On his end, my trusty testing partner pronounced call quality one of the best he's heard on a smartphone. Volume was strong, voices were clear, there was no background noise he could hear, and I sounded excellent overall, he said. However, as with most cell phones, my voice distorted on the peaks.
Nokia 808 PureView call quality sample
I tested speakerphone by holding the PureView at waist level. I immediately needed to crank the volume from medium to maximum. Voices sounded smooth, but a little distant and more hollow than on the standard call; however, there wasn't any background noise and I could carry on a conversation in the quiet office. On his end, my test partner lauded the strong call volume and even tones. He didn't hear background noise, speakerphone wasn't particularly echoey, and I sounded natural to his ears. He didn't mind having a long conversation over speakerphone, he said.
An unlocked phone, the 808 PureView runs on AT&T's "3.5G" network, or HSPA+. This is good news, since HSPA+ is a faster version of 3G, and one that AT&T and T-Mobile were able to get designated as a "4G" technology due to its faster speeds. (Now with fast LTE under its belt, AT&T is backing away from those claims.) Although clearly not as fast as 4G LTE, speeds were pretty good in my tests. CNET's mobile site loaded in about 15 seconds, with the desktop site completing loading in about 20 seconds. The desktop version of the New York Times site completed in about 10 seconds as well. Of course, speeds are variable depending on your coverage zone, and can even accelerate or slow down at peak or off-peak times throughout the day.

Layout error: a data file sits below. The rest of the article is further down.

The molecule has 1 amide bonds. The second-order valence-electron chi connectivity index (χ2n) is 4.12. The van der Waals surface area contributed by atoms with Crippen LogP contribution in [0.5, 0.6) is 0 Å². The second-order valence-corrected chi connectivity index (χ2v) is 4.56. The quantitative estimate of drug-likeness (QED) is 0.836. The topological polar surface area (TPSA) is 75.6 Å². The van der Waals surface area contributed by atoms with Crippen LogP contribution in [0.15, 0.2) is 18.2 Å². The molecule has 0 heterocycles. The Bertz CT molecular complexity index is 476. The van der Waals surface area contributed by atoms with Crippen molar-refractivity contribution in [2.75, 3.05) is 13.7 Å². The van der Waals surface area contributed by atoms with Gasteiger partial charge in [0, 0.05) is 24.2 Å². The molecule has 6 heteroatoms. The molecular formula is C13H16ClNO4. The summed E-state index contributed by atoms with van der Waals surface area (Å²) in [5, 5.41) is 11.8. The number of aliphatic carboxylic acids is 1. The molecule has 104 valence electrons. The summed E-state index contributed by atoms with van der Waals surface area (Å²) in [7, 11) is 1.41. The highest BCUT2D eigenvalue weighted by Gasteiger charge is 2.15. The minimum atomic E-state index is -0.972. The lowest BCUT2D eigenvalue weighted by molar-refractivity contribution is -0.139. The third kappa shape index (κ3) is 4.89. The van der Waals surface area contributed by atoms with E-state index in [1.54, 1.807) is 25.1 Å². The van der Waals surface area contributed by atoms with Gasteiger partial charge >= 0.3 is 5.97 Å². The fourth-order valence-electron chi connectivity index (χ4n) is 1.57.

Processor and battery life
The PureView runs on a 1.3GHz single-core processor; I won't lie, it felt sluggish compared with today's blazing infernos, especially when waiting for keyboards to pop up and apps to load. If you're less exacting, you probably wouldn't describe it as slow.